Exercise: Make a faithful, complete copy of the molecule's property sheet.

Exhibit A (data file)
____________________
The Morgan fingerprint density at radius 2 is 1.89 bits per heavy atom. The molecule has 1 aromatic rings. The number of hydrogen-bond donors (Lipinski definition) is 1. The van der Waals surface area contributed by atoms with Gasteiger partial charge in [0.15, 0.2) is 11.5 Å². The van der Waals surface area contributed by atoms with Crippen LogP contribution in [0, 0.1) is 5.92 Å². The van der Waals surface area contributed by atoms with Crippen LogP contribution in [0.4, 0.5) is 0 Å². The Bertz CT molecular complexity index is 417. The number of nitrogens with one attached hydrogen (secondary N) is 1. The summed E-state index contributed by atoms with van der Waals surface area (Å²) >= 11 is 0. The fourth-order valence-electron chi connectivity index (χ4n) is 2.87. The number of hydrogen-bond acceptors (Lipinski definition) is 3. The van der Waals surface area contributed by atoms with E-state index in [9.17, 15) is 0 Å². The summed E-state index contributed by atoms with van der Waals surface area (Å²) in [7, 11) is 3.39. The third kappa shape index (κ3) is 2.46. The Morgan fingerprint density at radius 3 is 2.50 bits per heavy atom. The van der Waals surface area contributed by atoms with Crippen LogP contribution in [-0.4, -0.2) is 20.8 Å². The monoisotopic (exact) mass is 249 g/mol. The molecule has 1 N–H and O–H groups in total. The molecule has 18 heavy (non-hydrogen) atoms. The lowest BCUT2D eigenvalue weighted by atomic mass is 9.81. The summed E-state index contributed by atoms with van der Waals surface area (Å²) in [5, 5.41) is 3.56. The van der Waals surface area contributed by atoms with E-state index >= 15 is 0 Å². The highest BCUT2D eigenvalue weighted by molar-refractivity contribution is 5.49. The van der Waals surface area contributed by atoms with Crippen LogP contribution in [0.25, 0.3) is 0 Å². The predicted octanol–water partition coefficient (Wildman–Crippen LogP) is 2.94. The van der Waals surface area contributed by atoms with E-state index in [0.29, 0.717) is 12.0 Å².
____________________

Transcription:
The Morgan fingerprint density at radius 2 is 1.89 bits per heavy atom. The molecule has 1 aromatic rings. The number of hydrogen-bond donors (Lipinski definition) is 1. The van der Waals surface area contributed by atoms with Gasteiger partial charge in [0.15, 0.2) is 11.5 Å². The van der Waals surface area contributed by atoms with Crippen LogP contribution in [0, 0.1) is 5.92 Å². The van der Waals surface area contributed by atoms with Crippen LogP contribution in [0.4, 0.5) is 0 Å². The Bertz CT molecular complexity index is 417. The number of nitrogens with one attached hydrogen (secondary N) is 1. The summed E-state index contributed by atoms with van der Waals surface area (Å²) >= 11 is 0. The fourth-order valence-electron chi connectivity index (χ4n) is 2.87. The number of hydrogen-bond acceptors (Lipinski definition) is 3. The van der Waals surface area contributed by atoms with E-state index in [9.17, 15) is 0 Å². The summed E-state index contributed by atoms with van der Waals surface area (Å²) in [7, 11) is 3.39. The third kappa shape index (κ3) is 2.46. The Morgan fingerprint density at radius 3 is 2.50 bits per heavy atom. The van der Waals surface area contributed by atoms with Crippen LogP contribution in [-0.4, -0.2) is 20.8 Å². The monoisotopic (exact) mass is 249 g/mol. The molecule has 1 N–H and O–H groups in total. The molecule has 18 heavy (non-hydrogen) atoms. The lowest BCUT2D eigenvalue weighted by atomic mass is 9.81. The summed E-state index contributed by atoms with van der Waals surface area (Å²) in [5, 5.41) is 3.56. The van der Waals surface area contributed by atoms with E-state index >= 15 is 0 Å². The highest BCUT2D eigenvalue weighted by molar-refractivity contribution is 5.49. The van der Waals surface area contributed by atoms with Crippen LogP contribution in [0.25, 0.3) is 0 Å². The predicted octanol–water partition coefficient (Wildman–Crippen LogP) is 2.94. The van der Waals surface area contributed by atoms with E-state index in [0.29, 0.717) is 12.0 Å².